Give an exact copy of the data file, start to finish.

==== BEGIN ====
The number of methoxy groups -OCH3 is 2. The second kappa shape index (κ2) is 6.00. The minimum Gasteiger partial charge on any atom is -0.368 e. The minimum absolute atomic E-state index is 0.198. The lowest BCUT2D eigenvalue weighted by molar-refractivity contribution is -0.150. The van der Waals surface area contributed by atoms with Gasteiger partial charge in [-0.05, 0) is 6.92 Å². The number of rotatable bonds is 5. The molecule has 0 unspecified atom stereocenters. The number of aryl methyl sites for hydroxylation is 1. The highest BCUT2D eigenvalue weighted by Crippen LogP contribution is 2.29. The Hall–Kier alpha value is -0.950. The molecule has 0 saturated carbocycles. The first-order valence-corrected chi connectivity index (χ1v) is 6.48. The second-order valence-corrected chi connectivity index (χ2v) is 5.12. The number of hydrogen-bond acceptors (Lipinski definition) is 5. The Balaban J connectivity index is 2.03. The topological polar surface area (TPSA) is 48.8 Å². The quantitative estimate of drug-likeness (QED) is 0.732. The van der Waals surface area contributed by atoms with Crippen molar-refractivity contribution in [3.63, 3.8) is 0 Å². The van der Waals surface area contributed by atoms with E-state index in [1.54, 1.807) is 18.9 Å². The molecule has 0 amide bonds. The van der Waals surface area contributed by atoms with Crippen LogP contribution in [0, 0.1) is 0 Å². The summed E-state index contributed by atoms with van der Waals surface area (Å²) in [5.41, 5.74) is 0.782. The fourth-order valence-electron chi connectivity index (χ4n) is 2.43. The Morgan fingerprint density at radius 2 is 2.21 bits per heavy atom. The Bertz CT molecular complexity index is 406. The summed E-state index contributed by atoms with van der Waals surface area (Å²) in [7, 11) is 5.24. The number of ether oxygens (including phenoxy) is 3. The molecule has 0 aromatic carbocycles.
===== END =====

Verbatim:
The number of methoxy groups -OCH3 is 2. The second kappa shape index (κ2) is 6.00. The minimum Gasteiger partial charge on any atom is -0.368 e. The minimum absolute atomic E-state index is 0.198. The lowest BCUT2D eigenvalue weighted by molar-refractivity contribution is -0.150. The van der Waals surface area contributed by atoms with Gasteiger partial charge in [-0.05, 0) is 6.92 Å². The number of rotatable bonds is 5. The molecule has 0 unspecified atom stereocenters. The number of aryl methyl sites for hydroxylation is 1. The highest BCUT2D eigenvalue weighted by Crippen LogP contribution is 2.29. The Hall–Kier alpha value is -0.950. The molecule has 0 saturated carbocycles. The first-order valence-corrected chi connectivity index (χ1v) is 6.48. The second-order valence-corrected chi connectivity index (χ2v) is 5.12. The number of hydrogen-bond acceptors (Lipinski definition) is 5. The Balaban J connectivity index is 2.03. The topological polar surface area (TPSA) is 48.8 Å². The quantitative estimate of drug-likeness (QED) is 0.732. The van der Waals surface area contributed by atoms with Crippen molar-refractivity contribution in [3.63, 3.8) is 0 Å². The van der Waals surface area contributed by atoms with E-state index in [1.54, 1.807) is 18.9 Å². The molecule has 0 amide bonds. The van der Waals surface area contributed by atoms with Crippen LogP contribution in [0, 0.1) is 0 Å². The summed E-state index contributed by atoms with van der Waals surface area (Å²) in [5.41, 5.74) is 0.782. The fourth-order valence-electron chi connectivity index (χ4n) is 2.43. The Morgan fingerprint density at radius 2 is 2.21 bits per heavy atom. The Bertz CT molecular complexity index is 406. The summed E-state index contributed by atoms with van der Waals surface area (Å²) in [7, 11) is 5.24. The number of ether oxygens (including phenoxy) is 3. The molecule has 0 aromatic carbocycles.